Record low ice levels on Lake Michigan impacting Milwaukee’s freshwater supply

Record low ice levels on Lake Michigan impacting Milwaukee's freshwater supply

This winter has been marked by an unusual occurrence on Lake Michigan, with the National Oceanic and Atmospheric Administration (NOAA) reporting that the average ice cover on the lake is less than 3 percent, marking the lowest level for February in over five decades.

Sarah Marquardt, a Hydrologist at the National Weather Service, highlighted the anomaly, noting that typically, the lake’s cooler temperatures are attributed to extensive ice cover during this time of year. However, with significantly reduced ice, the water temperature is warmer, presenting a departure from the norm.

Cheryl Nenn, representing Milwaukee Riverkeeper, emphasized the repercussions of this phenomenon on the region’s freshwater reservoirs. The diminished ice cover, coupled with the absence of typical winter weather patterns like heavy snow or ice storms, contributes to increased evaporation from the lake on sunny days, potentially impacting water levels.

Furthermore, the reliance on salt as a primary de-icing method during winter storms poses additional challenges. Runoff from salt-treated roads finds its way into the lake, exacerbating pollution concerns. Once introduced into the water system, salt becomes a persistent pollutant, with no effective means of removal.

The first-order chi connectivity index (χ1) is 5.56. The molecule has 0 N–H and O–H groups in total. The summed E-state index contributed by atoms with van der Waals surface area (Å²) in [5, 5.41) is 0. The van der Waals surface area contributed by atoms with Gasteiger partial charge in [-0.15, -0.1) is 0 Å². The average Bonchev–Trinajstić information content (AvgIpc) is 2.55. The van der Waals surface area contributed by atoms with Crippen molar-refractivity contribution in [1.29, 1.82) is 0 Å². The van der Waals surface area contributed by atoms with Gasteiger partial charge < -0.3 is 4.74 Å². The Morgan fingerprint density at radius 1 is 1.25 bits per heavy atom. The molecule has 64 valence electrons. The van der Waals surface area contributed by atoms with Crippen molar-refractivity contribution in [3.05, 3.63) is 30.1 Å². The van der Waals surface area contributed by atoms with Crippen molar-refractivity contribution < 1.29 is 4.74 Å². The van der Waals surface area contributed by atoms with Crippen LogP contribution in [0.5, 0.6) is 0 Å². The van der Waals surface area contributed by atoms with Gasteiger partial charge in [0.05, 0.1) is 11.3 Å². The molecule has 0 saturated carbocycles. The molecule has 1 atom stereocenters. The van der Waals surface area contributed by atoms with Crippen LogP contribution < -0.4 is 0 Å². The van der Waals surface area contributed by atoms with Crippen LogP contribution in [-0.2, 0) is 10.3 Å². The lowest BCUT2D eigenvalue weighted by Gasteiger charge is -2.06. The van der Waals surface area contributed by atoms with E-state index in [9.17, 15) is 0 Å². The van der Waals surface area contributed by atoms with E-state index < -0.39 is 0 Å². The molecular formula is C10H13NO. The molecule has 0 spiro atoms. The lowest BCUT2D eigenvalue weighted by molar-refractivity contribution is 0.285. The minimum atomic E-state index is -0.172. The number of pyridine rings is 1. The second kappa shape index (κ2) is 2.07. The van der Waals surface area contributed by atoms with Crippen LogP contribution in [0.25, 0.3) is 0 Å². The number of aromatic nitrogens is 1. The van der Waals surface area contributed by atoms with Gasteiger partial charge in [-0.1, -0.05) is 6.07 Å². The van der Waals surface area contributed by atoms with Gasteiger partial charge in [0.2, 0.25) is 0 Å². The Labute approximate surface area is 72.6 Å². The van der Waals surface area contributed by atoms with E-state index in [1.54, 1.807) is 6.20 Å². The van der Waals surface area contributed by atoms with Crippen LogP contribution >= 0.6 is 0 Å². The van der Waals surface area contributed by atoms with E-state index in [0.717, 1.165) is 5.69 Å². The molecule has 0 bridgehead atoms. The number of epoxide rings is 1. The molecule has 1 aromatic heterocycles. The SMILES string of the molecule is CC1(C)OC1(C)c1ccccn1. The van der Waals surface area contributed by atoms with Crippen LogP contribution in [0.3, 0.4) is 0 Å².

Nenn, who collaborates with Wisconsin Salt Wise, an organization dedicated to preserving freshwater quality, stressed the disproportionate impact even small amounts of salt can have on water contamination. She highlighted the alarming fact that just one teaspoon of salt can contaminate approximately five gallons of water permanently.

However, there are actionable steps individuals can take to mitigate these effects. Nenn advocates for the judicious use of salt during snowfall, recognizing that its disposal ultimately affects freshwater reserves. Heightened awareness of salt usage is crucial, as excessive salinization not only threatens water quality but also poses risks to public health.

In essence, the unprecedented decline in ice cover on Lake Michigan underscores the interconnectedness of human activities and environmental impacts. As custodians of our freshwater resources, it behooves us to adopt practices that prioritize conservation and sustainability, ensuring the preservation of water quality for generations to come.